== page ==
Azerbaijan

Economics, Political, and Trade Overview

Source: Feb 10, 2022 Economist Intelligence Unit

Azerbaijan - In Short.

Overview of Azerbaijan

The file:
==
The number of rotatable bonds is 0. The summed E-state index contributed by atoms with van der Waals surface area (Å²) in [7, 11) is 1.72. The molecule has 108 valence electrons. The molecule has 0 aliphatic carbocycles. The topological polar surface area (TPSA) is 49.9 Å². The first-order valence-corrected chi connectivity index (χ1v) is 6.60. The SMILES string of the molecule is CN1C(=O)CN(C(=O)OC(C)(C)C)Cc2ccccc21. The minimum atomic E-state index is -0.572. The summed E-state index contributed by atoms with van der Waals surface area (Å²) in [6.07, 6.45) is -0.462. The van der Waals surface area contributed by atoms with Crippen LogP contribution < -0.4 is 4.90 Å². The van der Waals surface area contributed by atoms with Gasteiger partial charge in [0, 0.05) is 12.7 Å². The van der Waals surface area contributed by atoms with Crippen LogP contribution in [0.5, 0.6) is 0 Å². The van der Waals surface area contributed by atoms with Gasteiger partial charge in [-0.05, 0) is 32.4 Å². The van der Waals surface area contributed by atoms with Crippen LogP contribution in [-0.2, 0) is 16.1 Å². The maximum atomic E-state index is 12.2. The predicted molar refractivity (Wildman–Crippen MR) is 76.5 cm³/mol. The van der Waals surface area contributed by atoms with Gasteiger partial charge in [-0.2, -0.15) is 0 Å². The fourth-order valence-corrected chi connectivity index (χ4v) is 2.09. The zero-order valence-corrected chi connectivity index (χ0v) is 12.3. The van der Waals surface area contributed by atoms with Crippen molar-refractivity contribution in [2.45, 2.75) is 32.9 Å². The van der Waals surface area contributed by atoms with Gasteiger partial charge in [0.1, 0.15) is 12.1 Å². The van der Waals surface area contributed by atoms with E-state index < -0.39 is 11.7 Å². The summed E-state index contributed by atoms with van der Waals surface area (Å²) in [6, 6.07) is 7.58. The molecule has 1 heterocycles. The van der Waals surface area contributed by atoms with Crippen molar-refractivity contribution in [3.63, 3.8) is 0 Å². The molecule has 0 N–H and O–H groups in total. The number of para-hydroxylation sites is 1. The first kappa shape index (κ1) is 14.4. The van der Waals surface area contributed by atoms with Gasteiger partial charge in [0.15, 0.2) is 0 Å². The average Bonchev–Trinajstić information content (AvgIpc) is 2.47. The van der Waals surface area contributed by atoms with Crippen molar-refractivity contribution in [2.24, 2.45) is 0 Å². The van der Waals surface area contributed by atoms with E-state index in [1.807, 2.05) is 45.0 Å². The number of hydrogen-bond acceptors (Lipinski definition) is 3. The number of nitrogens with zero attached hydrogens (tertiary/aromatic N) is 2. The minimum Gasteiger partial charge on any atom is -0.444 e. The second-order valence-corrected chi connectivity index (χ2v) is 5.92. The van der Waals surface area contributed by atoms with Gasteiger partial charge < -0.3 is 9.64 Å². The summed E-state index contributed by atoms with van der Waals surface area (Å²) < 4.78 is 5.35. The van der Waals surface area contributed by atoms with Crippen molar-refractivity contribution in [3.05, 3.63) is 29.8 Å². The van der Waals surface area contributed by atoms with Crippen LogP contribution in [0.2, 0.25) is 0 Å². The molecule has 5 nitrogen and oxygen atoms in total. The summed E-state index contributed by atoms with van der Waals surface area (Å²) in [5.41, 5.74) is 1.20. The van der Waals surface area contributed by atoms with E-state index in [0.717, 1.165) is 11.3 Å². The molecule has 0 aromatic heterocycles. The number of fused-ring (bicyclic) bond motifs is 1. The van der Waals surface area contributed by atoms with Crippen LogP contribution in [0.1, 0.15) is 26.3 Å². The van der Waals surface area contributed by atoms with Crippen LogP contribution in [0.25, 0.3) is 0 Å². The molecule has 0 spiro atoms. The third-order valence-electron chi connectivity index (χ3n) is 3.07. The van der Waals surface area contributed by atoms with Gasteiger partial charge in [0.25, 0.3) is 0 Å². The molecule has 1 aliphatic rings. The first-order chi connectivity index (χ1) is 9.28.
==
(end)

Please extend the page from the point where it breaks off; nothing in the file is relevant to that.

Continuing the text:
Azerbaijan – a secular nation with a majority-Turkic and majority-Shia Muslim population – was briefly independent (from 1918 to 1920) following the collapse of the Russian Empire; it was subsequently incorporated into the Soviet Union for seven decades. Azerbaijan remains involved in the protracted Nagorno-Karabakh conflict with Armenia. Nagorno-Karabakh was a primarily ethnic Armenian region that Moscow recognized in 1923 as an autonomous oblast within Soviet Azerbaijan. In the late Soviet period, a separatist movement developed which sought to end Azerbaijani control over the region. Fighting over Nagorno-Karabakh began in 1988 and escalated after Armenia and Azerbaijan attained independence from the Soviet Union in 1991. By the time a ceasefire took effect in May 1994, separatists, with Armenian support, controlled Nagorno‑Karabakh and seven surrounding Azerbaijani territories. Under the terms of a cease-fire agreement following Azerbaijan’s victory in the Second Nagorno-Karabakh War that took place from September-November 2020, Armenia returned to Azerbaijan the remaining territories it had occupied and also the southern part of Nagorno-Karabakh, including the culturally and historically important city that Azerbaijanis call Shusha and Armenians call Shushi. Despite Azerbaijan’s territorial gains, peace in the region remains elusive because of unsettled issues concerning the delimitation of borders, the opening of regional transportation and communication links, the status of ethnic enclaves near border regions, and the final status of the Nagorno-Karabakh region. Russian peacekeepers deployed to Nagorno-Karabakh to supervise the cease-fire for a minimum five-year term have not prevented the outbreak of sporadic, low-level military clashes along the Azerbaijan-Armenia border in 2021.In the three decades following its independence in 1991, Azerbaijan has succeeded in significantly reducing the poverty rate and has directed revenues from its oil and gas production to develop the country’s infrastructure. However, corruption remains a burden on the economy, and Western observers and members of the country’s political opposition have accused the government of authoritarianism, pointing to elections that are neither free nor fair, state control of the media, and the systematic abuse of human rights targeting individuals and groups who are perceived as threats to the administration. The country’s leadership has remained in the Aliyev family since Heydar ALIYEV, formerly the most highly ranked Azerbaijani member of the Communist Party during the Soviet period, became president in the midst of the first Nagorno-Karabakh War in 1993. Heydar ALIYEV groomed his son to succeed him, and Ilham ALIYEV subsequently became president in 2003. As a result of two national referendums that eliminated presidential term limits and extended the presidential term from 5 to 7 years, President ALIYEV secured a fourth term in April 2018 in an election that international observers noted had serious shortcomings. Reforms are underway to diversify the country’s economy away from its dependence on oil and gas; additional reforms are needed to address weaknesses in government institutions, particularly in the education and health sectors, and the court system.